From loyal viewer Peter Gadwa, a reaction to my comments on the Russian economic crisis:
“The sanctions are about as effective as throwing tennis balls at a tank. The drop in oil prices does really hurt. Watch for Russia to continue to strengthen ties with China, Iran, India, Kazakhstan, etc, while reducing trade with Europe.”
Peter, opinions are mixed on the effectiveness of the sanctions, but i believe they are underestimated because they take time to work. And as you point out, the consequences have been overshadowed by the precipitous drop in oil prices.
The sanctions do have one immediate impact: they raise food prices. In fact, the Russian media, which are now very nervously parroting kremlin propaganda, rail about the sanctions constantly. Whether we think the sanctions are effective or not, the Russian people are being told they are the real cause of their misery.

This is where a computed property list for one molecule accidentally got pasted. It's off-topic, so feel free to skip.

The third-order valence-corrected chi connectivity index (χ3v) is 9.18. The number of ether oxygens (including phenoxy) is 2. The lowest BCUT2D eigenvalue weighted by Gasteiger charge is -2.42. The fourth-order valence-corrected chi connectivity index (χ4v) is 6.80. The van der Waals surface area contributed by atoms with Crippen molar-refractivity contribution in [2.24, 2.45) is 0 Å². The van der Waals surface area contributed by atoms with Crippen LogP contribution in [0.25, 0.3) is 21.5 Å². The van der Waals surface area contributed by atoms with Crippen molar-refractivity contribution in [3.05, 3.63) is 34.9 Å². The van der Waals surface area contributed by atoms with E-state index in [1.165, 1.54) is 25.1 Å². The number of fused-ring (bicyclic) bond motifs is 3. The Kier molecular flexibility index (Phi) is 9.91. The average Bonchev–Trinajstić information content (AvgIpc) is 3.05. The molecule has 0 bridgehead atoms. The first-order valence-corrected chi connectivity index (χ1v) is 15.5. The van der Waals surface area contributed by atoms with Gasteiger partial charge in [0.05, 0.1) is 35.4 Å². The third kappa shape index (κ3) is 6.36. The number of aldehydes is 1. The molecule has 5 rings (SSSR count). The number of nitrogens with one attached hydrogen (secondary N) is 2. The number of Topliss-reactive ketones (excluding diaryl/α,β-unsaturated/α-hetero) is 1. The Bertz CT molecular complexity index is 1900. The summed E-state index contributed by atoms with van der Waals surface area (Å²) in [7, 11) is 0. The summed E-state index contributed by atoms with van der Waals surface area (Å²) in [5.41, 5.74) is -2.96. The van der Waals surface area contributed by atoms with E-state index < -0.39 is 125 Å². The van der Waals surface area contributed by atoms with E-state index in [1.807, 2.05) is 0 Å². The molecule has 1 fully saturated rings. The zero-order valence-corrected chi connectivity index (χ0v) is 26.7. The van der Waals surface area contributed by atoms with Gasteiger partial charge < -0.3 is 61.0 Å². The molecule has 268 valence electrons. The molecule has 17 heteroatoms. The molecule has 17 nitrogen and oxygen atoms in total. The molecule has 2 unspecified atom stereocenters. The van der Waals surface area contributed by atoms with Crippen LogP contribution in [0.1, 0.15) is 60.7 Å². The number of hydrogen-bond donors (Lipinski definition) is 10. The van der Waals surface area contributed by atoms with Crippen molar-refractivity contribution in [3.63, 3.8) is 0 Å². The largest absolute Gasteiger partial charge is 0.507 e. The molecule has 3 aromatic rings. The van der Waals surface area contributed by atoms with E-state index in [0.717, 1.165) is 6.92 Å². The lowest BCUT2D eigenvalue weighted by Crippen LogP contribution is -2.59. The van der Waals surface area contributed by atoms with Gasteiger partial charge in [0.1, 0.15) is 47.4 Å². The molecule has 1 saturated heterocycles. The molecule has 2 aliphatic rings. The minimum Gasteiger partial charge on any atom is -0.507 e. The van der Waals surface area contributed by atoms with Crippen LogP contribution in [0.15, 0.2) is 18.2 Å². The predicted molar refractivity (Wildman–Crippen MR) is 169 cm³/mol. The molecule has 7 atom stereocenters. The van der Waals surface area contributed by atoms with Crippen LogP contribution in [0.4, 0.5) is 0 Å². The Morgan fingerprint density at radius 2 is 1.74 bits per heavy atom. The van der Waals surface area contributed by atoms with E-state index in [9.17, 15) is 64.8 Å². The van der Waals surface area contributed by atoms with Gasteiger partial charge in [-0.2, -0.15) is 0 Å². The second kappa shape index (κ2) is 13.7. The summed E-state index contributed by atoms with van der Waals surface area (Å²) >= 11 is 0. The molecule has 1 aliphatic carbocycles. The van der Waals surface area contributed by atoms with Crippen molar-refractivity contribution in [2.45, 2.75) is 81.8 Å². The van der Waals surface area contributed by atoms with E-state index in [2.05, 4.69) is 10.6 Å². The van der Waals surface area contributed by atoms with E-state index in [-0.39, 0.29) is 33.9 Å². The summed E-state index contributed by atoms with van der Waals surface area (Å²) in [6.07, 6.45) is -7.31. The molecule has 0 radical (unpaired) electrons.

But the biggest issue facing the government and the people, I think, is the widespread corruption among the rich oligarchs of the Russian economy. When Putin flooded their economy with 230 billion dollars of stimulus in December to steady the ruble, over 200 billion was immediately exported overseas by government officials who also just happened to run Russian banks. The funds targeted to slow the plunging ruble instead bid up prices of fine art and London real estate.
Putin remains remarkably popular, but the depletion of their sovereign reserves and the flight of capital out of the country almost guarantee a severe Russian recession in 2015. Many U.S. and European economists think that is a best case scenario. Whether China is interested in supporting an economy more corrupt than their own seems doubtful to me, as they are beginning to face their own headwinds, and oil supply is suddenly less of a problem.